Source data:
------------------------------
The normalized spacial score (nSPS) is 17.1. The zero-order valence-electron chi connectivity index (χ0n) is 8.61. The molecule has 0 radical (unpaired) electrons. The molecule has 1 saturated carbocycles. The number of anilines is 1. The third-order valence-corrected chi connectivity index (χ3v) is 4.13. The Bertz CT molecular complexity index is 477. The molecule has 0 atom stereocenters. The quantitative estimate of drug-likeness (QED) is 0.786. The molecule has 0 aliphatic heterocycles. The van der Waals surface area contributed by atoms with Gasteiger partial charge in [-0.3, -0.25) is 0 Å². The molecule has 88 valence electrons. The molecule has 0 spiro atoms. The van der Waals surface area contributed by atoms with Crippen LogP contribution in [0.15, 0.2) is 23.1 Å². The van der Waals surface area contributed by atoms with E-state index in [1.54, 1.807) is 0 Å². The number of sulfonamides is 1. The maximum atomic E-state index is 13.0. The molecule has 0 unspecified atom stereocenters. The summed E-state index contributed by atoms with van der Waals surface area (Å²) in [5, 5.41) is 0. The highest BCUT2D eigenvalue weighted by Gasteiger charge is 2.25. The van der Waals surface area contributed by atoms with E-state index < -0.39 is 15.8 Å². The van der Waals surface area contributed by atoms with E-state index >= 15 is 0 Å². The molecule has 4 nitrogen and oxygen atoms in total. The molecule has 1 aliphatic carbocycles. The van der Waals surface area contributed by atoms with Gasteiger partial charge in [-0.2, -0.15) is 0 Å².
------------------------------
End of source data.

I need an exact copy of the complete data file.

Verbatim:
The normalized spacial score (nSPS) is 17.1. The zero-order valence-electron chi connectivity index (χ0n) is 8.61. The molecule has 0 radical (unpaired) electrons. The molecule has 1 saturated carbocycles. The number of anilines is 1. The third-order valence-corrected chi connectivity index (χ3v) is 4.13. The Bertz CT molecular complexity index is 477. The molecule has 0 atom stereocenters. The quantitative estimate of drug-likeness (QED) is 0.786. The molecule has 0 aliphatic heterocycles. The van der Waals surface area contributed by atoms with Gasteiger partial charge in [-0.3, -0.25) is 0 Å². The molecule has 88 valence electrons. The molecule has 0 spiro atoms. The van der Waals surface area contributed by atoms with Crippen LogP contribution in [0.15, 0.2) is 23.1 Å². The van der Waals surface area contributed by atoms with E-state index in [1.54, 1.807) is 0 Å². The number of sulfonamides is 1. The maximum atomic E-state index is 13.0. The molecule has 0 unspecified atom stereocenters. The summed E-state index contributed by atoms with van der Waals surface area (Å²) in [5, 5.41) is 0. The highest BCUT2D eigenvalue weighted by Gasteiger charge is 2.25. The van der Waals surface area contributed by atoms with E-state index < -0.39 is 15.8 Å². The van der Waals surface area contributed by atoms with E-state index >= 15 is 0 Å². The molecule has 4 nitrogen and oxygen atoms in total. The molecule has 1 aliphatic carbocycles. The van der Waals surface area contributed by atoms with Gasteiger partial charge in [-0.2, -0.15) is 0 Å².